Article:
Tell me about how the opportunity to work with Gradient came about and what intrigued you about it that led you to go for it?
I was fortunate enough to get a semester studying abroad at the end of my engineering program. When I returned, I was graduated but off-cycle from the normal recruiting and hiring processes on campus. Gradient Technology was actively seeking engineers from the U of M chemical engineering program that winter to help establish some early-stage programs. The company’s mission of developing environmentally friendly technology for use by the U.S. military was pretty fascinating to me and right in line with some of my personal career interests and desire to work for a small business. It all kind of lined up perfectly.

What positions have you held at Gradient and what is your current title?
Since joining the team at Gradient I have filled the role of chemical engineer, program manager, director of operations, and I am now the company’s chief operating officer. In my current role, I still get to do a little bit of all of those things, which keeps me very connected to our whole organization.

What do you like about your profession?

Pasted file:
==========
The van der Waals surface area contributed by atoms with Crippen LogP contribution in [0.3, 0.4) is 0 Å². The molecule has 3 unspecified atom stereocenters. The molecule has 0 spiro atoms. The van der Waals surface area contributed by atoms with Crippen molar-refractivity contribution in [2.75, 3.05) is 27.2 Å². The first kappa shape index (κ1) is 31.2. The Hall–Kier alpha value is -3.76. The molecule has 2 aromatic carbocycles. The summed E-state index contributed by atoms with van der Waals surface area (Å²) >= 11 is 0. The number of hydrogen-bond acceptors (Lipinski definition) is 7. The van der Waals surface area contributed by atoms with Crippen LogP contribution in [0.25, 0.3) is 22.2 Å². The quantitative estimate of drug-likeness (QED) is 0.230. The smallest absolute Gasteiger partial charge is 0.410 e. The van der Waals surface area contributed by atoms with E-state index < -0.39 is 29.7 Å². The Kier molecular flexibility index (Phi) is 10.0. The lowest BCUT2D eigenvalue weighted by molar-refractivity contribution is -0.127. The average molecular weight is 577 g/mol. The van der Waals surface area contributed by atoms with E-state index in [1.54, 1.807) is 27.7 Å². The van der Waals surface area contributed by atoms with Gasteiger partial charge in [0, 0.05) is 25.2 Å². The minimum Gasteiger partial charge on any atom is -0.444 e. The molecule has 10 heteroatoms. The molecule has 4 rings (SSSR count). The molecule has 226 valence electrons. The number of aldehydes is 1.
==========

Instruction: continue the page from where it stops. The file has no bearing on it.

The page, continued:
There isn’t anything I don’t like about my profession. I get the chance to be involved in designing and building cutting-edge systems and assist in the professional development of the next wave of engineers entering the work force. It’s incredibly rewarding to be a part of moving both of those things forward.

What are you most proud of about your body of work?
The founder of the company used to tell his extremely young staff that the “last 10 percent is the hardest, but it’s the most important.” When you break that message down, it translates in our world that if you don’t stay committed to what you are doing all the way to the end, the product can suffer greatly. In our line of work, where the hazards include explosives and potential loss of life, there is not a lot of room for error. Our CTO, Steve Schmit, and I have worked extremely hard to live by that founding message and try to make it routine within all of the work we do. I believe that has made a huge impact on the great products our staff has brought to life and the high level of quality our customers see in our work.

What do you tell young kids who have an inclination toward math and sciences?
I have three young boys at home and they all have an inclination to math and science as well. My wife and I try our best to point out to our boys the vast career possibilities and options that open up when you develop a good foundation in math and science. New and exciting ways to make a living are being created every day for those that can achieve that.

What else would you like me to know?
Duane Goetsch (founder) and Eric Haehn (CEO) have stayed incredibly committed to creating an employee-friendly work environment with a customer-first culture. They have also intentionally kept the financial success of the business from influencing how we go about solving these incredibly difficult military problems. That corporate leadership has created an ideal environment for technical personnel to flourish and not be bound by profitability analysis.